Vodafone Group Plc’s choice of Nick Read as its next chief executive officer suggests the board is looking for more of the same for one of the biggest jobs in European telecoms. Read, a long-time deputy of current CEO Vittorio Colao, will take over in October after four years as CFO and having previously run Vodafone’s emerging markets and U.K. divisions. An accountant by training, Read joined Vodafone in 2001 following senior finance roles at UBM Plc and FedEx Corp.
Vodafone Group was backsliding in Tuesday trade following the release of full-year trading numbers. Instead, market jitters were set in motion after it was announced that company veteran Vittorio Colao, whose leadership over the past decade has seen Vodafone’s global customer base almost double, would be replaced as chief executive in October by current chief financial officer Nick Read. As well as creating questions over the future direction of Vodafone, people are also questioning the appointment of Read given his lack of experience as head with a major listed company.
The boss of Vodafone has just agreed an €18.4bn (£16.1bn) to buy the German and eastern European cable networks owned by America’s Liberty Global, but will leave it to his successor, finance chief Nick Read, to make the deal fly. The urbane Italian, who may have a future in politics, has radically reshaped the business in his time at the helm, pulling back in some areas, notably the US with a $130bn (£96bn) exit from its US joint venture with Verizon, while expanding in others. Vodafone trumpeted that it has, under hin, been “transformed“ from “a consumer focussed 2G/3G mobile operator” to “one of the world’s leading converged communications companies”.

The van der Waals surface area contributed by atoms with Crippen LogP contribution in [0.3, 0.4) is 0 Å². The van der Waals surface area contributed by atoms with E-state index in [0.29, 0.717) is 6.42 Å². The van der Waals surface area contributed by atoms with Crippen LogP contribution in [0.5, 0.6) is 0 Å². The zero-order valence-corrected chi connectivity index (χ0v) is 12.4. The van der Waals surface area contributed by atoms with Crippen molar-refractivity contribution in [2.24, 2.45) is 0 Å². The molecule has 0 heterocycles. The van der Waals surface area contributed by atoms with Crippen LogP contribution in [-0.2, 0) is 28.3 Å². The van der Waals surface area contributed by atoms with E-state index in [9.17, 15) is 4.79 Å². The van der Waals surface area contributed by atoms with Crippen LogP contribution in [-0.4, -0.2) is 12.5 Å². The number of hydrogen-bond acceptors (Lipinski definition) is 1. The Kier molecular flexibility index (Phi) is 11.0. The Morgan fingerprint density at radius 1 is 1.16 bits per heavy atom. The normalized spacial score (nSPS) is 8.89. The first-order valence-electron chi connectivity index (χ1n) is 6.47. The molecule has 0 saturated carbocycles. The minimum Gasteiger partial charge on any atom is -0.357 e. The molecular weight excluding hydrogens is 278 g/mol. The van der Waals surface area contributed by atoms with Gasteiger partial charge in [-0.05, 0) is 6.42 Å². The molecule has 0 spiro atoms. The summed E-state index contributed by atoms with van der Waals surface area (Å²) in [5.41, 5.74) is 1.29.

U.S. stock futures were pointing lower on Tuesday, May 15, as investors awaited the next round of trade talks between the U.S. and China to begin in Washington. With the Dow riding an eight-session winning streak, investors might be tempted to book profits Tuesday after the U.S. dollar index, a measure of the greenback's strength against a basket of six global currencies, jumped to 92.75 - the highest level since Dec. 28 - following a sustained move over 3% for the yield on the 10-year U.S. Treasury. The second round of trade talks between the U.S. and China begins Tuesday with the two sides still "very far apart" on key issues such as intellectual property protections and agricultural tariffs, according to Terry Branstad, the U.S. ambassador to China.